Thursday, April 23, 2015

Curb Appeal

The move into our new house went wonderfully, easily, and quickly thanks to lots of help from our family and friends! Thankfully, the furnishings that my wife and I picked out (separately from each other) work really, really well together to fill out and breathe life into the space.

Of course, a homeowner's work is never done. So while the inside looks marvelous, the lawn is plagued by giant patches of dirt on every side (due to the tremendous renovations by the previous owner, including reinforcing all of the basement walls). While I didn't have the foresight to take any proper photos for a "before and after" segment (and the photos from the listing were taken during the winter with heavy snowfall that hid the lawn), I think you'll get the idea when you see this picture I snapped during move-in day:
I promise you that there's a lawn somewhere in this photo.
While the previous homeowner did his best to plant grass seed before winter hit, we didn't have much faith that all of the seeds survived the freeze. There's also the small matter of the house looking terribly boring at a glance.

So, in line with our goal to create some massive curb appeal, we set out purchasing several bags of topsoil, grass seed, decorative bricks, some potted flowers and bulbs, borrowed a few tools from our parents, and got to work the very next weekend after moving in.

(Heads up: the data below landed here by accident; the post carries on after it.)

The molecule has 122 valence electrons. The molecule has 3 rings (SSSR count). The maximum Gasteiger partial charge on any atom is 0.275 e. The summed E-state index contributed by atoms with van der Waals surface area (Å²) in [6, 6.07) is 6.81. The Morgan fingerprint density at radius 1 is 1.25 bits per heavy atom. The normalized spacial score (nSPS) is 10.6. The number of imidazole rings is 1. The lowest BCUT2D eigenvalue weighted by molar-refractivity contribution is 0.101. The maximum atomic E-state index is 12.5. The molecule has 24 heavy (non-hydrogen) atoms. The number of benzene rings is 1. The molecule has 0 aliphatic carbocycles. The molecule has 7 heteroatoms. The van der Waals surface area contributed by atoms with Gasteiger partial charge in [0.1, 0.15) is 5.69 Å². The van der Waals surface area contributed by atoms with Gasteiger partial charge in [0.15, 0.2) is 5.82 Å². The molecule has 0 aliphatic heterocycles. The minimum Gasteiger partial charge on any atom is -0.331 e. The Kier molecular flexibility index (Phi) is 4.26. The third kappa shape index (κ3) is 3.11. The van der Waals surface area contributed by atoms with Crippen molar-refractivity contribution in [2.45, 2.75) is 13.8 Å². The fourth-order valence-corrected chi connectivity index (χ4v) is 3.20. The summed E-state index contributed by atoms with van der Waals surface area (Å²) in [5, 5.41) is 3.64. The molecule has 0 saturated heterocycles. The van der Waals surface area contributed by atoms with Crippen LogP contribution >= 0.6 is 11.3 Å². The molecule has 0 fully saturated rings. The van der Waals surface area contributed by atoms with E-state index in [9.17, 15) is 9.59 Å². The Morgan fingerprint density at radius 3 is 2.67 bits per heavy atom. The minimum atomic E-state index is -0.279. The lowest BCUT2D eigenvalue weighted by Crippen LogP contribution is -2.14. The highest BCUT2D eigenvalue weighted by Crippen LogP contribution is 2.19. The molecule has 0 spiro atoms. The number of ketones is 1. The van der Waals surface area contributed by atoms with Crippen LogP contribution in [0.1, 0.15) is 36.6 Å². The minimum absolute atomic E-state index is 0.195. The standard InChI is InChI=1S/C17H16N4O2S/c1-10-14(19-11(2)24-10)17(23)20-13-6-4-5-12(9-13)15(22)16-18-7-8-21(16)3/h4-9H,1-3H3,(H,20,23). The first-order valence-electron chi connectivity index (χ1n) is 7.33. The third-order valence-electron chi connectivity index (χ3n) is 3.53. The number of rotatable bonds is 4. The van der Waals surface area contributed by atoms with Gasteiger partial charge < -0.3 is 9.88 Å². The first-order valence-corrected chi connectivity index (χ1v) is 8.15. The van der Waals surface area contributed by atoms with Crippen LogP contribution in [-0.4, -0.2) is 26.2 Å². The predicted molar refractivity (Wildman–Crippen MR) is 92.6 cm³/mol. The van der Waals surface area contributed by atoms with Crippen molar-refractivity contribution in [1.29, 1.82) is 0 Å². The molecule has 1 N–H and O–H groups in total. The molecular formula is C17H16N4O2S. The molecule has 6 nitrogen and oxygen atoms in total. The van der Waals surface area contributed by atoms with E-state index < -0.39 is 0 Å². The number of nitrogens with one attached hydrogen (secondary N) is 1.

Looks pretty easy and straightforward when you see it like that, doesn't it? In truth, everything did not go as perfectly (or quickly) as we'd hoped, and we ended up scrambling to finish with the grass seed before a thunderstorm rolled in. This was mostly due to a completely embarrassing miscalculation of how much topsoil, how many bricks, and how big of a yard waste bin would be needed to finish the task. We made a few unplanned trips back to the home and garden stores just to get it all done, and at the end of the day we felt completely drained and sunburned ... because it turns out that sunburn doesn't care what season it is or what the temperature is.

The toughest task was, by far, aerating the dirt patches. With only some basic hand-tools to work with (some of which broke during use) and so much dried, hard dirt to break up, we ended up taking turns having at it just to get a break from the annoyingly difficult task.

I'll update you with some photos of the results as soon as I get to it, but right now my hands are quite full since we also just adopted a beautiful new dog ... but more on that later.

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